Extracorporeal shock wave lithotripsy (ESWL): Your expert guide

Written by: Mr Ahmed Riaz
Edited by: Sophie Kennedy

Extracorporeal shock wave lithotripsy, or ESWL, is a safe and effective treatment for certain types of kidney and ureteral stones. It offers a non-invasive approach to stone removal with high success rates and minimal downtime. In this informative article, highly esteemed consultant urologist Mr Ahmed A Riaz reveals what ESWL treatment entails, including its advantages and associated risks. The revered specialist also shares his expert insight on the key steps to follow after undergoing ESWL to ensure a good recovery.

What is ESWL?

Extracorporeal shock wave lithotripsy (ESWL) is a non-invasive medical procedure used to treat certain kidney and ureteral stones. It employs shock waves to break down kidney stones into smaller fragments, making them easier to pass through the urinary tract naturally. ESWL is a preferred treatment option for smaller stones and can often be performed on an outpatient basis.

Why is ESWL performed?

ESWL is commonly used to treat kidney and ureteral stones that are:

  • Less than 2 cm in diameter (larger stones may require alternative treatments) 
  • Located in the kidney or upper ureter (stones in the lower ureter or bladder might require different approaches)
  • Causing symptoms such as severe pain, blockage of urine flow, or recurrent urinary tract infections

How is ESWL performed?


Before the procedure, you may be asked to fast for a few hours, and you might receive medications to help you relax or minimise discomfort during the procedure.


You will lie down on a cushioned table, and the medical team will position you in a way that allows the shock waves to target the kidney or ureter stone accurately.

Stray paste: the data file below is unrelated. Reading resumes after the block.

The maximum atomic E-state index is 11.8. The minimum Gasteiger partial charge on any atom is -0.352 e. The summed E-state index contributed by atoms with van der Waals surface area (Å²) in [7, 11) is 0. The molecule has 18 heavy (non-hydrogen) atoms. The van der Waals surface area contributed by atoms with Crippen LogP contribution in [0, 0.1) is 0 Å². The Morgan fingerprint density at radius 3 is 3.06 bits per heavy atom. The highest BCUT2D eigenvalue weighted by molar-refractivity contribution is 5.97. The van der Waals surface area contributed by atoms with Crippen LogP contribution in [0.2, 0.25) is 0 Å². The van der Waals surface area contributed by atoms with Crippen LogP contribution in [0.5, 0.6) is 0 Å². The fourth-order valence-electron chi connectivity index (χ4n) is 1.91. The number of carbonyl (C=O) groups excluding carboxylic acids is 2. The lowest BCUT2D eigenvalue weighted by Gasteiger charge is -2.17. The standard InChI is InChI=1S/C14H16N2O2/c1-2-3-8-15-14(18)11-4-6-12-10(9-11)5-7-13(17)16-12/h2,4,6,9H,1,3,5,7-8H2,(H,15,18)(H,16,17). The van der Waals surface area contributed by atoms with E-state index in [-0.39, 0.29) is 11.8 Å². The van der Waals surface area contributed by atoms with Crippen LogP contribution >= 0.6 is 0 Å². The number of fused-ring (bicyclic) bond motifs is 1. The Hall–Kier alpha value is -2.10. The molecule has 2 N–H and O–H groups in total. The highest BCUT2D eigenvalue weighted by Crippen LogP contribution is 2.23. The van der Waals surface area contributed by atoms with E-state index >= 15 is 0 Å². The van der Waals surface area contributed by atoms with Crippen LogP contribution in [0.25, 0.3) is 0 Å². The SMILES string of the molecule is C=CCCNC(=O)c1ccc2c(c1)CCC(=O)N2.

Ultrasound or X-ray

The medical team will use either an ultrasound or an X-ray machine to precisely locate the stone.

Shock wave application

Once the stone's location is determined, a device outside the body generates shock waves that break the stone into smaller pieces. The shock waves pass through the body, focusing on the stone and breaking it into smaller pieces.


After the procedure, you will be monitored. If the stone is broken into small fragments, they will be passed out of the body through urine over the following days or weeks.

Advantages of ESWL


ESWL does not require surgical incisions, leading to less risk and shorter recovery times compared to other stone removal methods.

Outpatient procedure

ESWL can be performed on an outpatient basis in most cases, allowing you to return home the same day.

High success rates

ESWL has proven effective in treating many kidney and ureteral stones, especially smaller ones.

Risks and considerations

While ESWL is generally safe, potential risks and considerations include:

  • Bruising or soreness on the back or abdomen
  • Blood in the urine
  • Incomplete stone fragmentation, necessitating further treatment
  • Rarely, damage to surrounding organs or tissues.

Your practitioner will discuss the potential risks and benefits of ESWL with you and determine if it is the most suitable treatment for your condition.